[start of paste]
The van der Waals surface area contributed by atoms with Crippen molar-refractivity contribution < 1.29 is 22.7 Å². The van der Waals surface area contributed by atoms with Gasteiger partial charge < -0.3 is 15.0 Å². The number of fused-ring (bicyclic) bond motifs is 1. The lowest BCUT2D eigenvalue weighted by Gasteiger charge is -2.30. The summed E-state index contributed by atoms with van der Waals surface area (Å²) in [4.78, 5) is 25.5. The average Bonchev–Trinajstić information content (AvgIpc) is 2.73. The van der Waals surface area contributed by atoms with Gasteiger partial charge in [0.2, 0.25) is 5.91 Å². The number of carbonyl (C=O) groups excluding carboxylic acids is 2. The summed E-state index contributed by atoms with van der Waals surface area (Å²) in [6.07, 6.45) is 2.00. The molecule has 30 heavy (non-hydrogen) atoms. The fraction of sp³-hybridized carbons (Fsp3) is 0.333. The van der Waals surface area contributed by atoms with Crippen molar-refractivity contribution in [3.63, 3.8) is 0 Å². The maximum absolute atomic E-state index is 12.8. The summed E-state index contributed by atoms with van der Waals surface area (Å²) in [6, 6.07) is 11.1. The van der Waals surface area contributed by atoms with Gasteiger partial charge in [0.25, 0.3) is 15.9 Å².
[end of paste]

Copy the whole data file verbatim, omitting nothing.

The van der Waals surface area contributed by atoms with Crippen molar-refractivity contribution < 1.29 is 22.7 Å². The van der Waals surface area contributed by atoms with Gasteiger partial charge < -0.3 is 15.0 Å². The number of fused-ring (bicyclic) bond motifs is 1. The lowest BCUT2D eigenvalue weighted by Gasteiger charge is -2.30. The summed E-state index contributed by atoms with van der Waals surface area (Å²) in [4.78, 5) is 25.5. The average Bonchev–Trinajstić information content (AvgIpc) is 2.73. The van der Waals surface area contributed by atoms with Gasteiger partial charge in [0.2, 0.25) is 5.91 Å². The number of carbonyl (C=O) groups excluding carboxylic acids is 2. The summed E-state index contributed by atoms with van der Waals surface area (Å²) in [6.07, 6.45) is 2.00. The molecule has 30 heavy (non-hydrogen) atoms. The fraction of sp³-hybridized carbons (Fsp3) is 0.333. The van der Waals surface area contributed by atoms with Crippen molar-refractivity contribution in [3.63, 3.8) is 0 Å². The maximum absolute atomic E-state index is 12.8. The summed E-state index contributed by atoms with van der Waals surface area (Å²) in [6, 6.07) is 11.1. The van der Waals surface area contributed by atoms with Gasteiger partial charge in [0.25, 0.3) is 15.9 Å².